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Calls for justice after Somali journalist murdered by police

Abdirisaq Qasim Iman was shot dead by police on [Twitter]

Date of publication: 28 July, 2018

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Worldwide anger erupted over the killing of 20-year-old journalist Abdirisaq Qasim Iman by a policeman in Somalia.
Worldwide anger spurred after a Somali journalist was shot dead by security forces, in the first fatality of its kind this year.

Abdirisaq Qasim Iman, 20, was killed by police near a security checkpoint police near Peace Garden in Mogadishu’s Hamar Jajab district on his way from work on Thursday. 

Eyewitnesses said Iman got into a confrontation with the police when they told him to take a different route on his motorbike. He was visibly a member of the press and had his broadcasting equipment and camera on him. 

The police officer began pointing his gun at the Iman and his media equipment. Iman allegedly asked the policeman to stop - with the police officer responding saying he can easily blow his head off.

After the short confrontation, a policeman fired two shots at Iman’s head, killing him at the scene.

The slain journalist worked for London-based Somali Broadcasting Services (SBS).

His death spurred anger worldwide with people calling for justice for Iman.




The secretary-general of the National Union of Somali Journalists (NUSOJ) called for justice and said the union has become tired of worn-out lip service by the Mogadishu government.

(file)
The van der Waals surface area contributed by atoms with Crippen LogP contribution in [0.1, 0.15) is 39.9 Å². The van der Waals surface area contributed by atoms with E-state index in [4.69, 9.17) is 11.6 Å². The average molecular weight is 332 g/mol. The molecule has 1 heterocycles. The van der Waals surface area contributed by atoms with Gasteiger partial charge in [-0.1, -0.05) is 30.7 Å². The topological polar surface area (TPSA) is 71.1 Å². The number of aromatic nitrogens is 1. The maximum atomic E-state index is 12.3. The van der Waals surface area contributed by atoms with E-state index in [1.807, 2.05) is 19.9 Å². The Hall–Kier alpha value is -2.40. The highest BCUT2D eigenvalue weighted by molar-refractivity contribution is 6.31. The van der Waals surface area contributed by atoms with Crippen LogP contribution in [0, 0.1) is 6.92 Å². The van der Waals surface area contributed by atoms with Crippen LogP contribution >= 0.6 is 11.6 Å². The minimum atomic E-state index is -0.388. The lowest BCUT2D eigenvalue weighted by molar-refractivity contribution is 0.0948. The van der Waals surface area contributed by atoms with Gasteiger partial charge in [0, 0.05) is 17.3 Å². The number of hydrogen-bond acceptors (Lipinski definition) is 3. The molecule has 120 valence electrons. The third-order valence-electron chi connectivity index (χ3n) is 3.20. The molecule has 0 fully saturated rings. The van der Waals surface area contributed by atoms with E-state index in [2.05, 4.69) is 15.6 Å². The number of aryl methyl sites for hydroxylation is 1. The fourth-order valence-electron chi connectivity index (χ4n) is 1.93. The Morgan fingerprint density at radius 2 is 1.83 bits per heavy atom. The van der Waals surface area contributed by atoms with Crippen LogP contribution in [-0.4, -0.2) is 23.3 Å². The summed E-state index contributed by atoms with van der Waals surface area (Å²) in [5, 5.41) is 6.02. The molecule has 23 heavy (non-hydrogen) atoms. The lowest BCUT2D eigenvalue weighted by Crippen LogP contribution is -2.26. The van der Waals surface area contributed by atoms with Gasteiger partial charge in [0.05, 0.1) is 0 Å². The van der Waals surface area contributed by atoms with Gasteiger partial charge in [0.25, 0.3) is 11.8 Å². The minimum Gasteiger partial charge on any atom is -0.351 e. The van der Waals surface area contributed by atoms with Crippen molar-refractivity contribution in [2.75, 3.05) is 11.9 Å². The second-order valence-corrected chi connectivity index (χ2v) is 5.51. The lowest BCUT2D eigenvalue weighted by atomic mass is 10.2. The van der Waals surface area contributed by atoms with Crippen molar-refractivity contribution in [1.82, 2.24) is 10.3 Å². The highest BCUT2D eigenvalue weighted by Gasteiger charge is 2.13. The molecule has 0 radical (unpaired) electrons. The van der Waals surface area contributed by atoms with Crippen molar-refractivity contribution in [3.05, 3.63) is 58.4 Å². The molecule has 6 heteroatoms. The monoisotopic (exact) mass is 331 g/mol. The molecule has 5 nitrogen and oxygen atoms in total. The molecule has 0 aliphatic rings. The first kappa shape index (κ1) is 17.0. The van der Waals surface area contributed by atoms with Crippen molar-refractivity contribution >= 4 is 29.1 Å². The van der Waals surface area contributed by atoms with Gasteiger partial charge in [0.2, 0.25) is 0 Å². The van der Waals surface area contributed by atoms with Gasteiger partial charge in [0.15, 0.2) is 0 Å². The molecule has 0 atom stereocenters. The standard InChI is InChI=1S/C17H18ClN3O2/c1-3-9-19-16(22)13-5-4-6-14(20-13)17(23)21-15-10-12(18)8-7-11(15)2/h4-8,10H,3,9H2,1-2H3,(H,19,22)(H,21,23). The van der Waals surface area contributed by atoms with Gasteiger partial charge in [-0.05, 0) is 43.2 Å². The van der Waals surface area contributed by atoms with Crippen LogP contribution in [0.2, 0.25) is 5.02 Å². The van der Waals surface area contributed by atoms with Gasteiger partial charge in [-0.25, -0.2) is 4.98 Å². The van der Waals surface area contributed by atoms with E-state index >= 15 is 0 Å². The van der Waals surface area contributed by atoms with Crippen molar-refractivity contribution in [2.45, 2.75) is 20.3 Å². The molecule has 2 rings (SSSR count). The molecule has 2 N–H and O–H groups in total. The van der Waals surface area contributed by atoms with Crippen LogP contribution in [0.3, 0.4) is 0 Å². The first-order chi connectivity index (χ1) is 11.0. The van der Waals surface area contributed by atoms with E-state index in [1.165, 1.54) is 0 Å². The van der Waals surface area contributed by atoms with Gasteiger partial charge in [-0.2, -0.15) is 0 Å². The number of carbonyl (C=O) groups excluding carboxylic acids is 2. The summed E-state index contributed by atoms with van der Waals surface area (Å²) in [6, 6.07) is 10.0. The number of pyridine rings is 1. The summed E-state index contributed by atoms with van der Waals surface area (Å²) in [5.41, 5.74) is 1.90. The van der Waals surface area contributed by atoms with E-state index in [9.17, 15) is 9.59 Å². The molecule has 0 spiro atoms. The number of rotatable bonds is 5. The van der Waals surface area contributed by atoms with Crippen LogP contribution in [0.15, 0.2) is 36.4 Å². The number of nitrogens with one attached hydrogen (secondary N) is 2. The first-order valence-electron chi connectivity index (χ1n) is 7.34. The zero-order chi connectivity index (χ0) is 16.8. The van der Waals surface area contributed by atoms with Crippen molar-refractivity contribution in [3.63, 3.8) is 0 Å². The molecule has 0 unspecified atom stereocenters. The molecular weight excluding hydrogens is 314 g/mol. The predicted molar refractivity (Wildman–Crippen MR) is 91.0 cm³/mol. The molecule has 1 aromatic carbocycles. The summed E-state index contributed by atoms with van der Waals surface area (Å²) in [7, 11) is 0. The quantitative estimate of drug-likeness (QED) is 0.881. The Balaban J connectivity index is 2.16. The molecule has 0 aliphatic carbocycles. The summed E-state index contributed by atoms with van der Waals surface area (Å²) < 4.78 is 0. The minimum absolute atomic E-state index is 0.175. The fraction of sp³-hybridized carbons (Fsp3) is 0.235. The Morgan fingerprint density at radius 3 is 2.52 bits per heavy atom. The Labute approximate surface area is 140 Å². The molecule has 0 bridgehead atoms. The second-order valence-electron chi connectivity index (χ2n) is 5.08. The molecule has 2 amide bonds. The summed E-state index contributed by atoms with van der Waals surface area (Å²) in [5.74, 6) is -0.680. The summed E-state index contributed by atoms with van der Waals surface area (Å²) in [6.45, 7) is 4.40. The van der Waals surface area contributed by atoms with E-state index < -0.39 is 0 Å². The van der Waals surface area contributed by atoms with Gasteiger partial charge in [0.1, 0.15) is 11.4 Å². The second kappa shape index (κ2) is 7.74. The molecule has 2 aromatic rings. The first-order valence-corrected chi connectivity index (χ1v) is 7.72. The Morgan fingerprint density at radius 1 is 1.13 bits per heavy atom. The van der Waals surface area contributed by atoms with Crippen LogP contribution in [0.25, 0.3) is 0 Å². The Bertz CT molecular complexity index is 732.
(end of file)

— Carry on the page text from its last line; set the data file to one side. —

“This is a shocking murder and we demand the government to give top priority to bring the killer to justice. We are tired of few meaningless words of regret and a cursory inquiry. Family and colleagues of Abdirisaq Qasim Iman must receive justice,” Omar Faruk Osman said.

The International Federation of Journalists (IFJ) also expressed outrage, vowing to work with the NUSOJ for justice.

"We are outraged about this cold blood and totally unprovoked killing of another journalist in Somalia", IFJ general secretary, Anthony Bellanger said.

"The Somali Government must leave no stone unturned to arrest the killer and ensure he faces the full force of the law, which is the only way to end the culture of impunity that runs across the country and fuels attacks on journalists. We will work together with NUSOJ to demand justice for Iman”.

Safe to kill journalists

Press freedom groups have consistently branded Somalia as one of the most dangerous countries in the world for journalists.

Reporters Without Borders say journalists are victim to both al-Qaeda linked al-Shabab militants and institutional governmental corruption. 

International organisations have also found that little is done to protect journalists and bring perpetrators of those who murder them to justice. 

A report by the Committee to Protect Journalists (CPJ) showed that Somalia is ranked number one in the Global Impunity Index, with nearly 30 journalists’ murders having gone unprosecuted over the past decade. 

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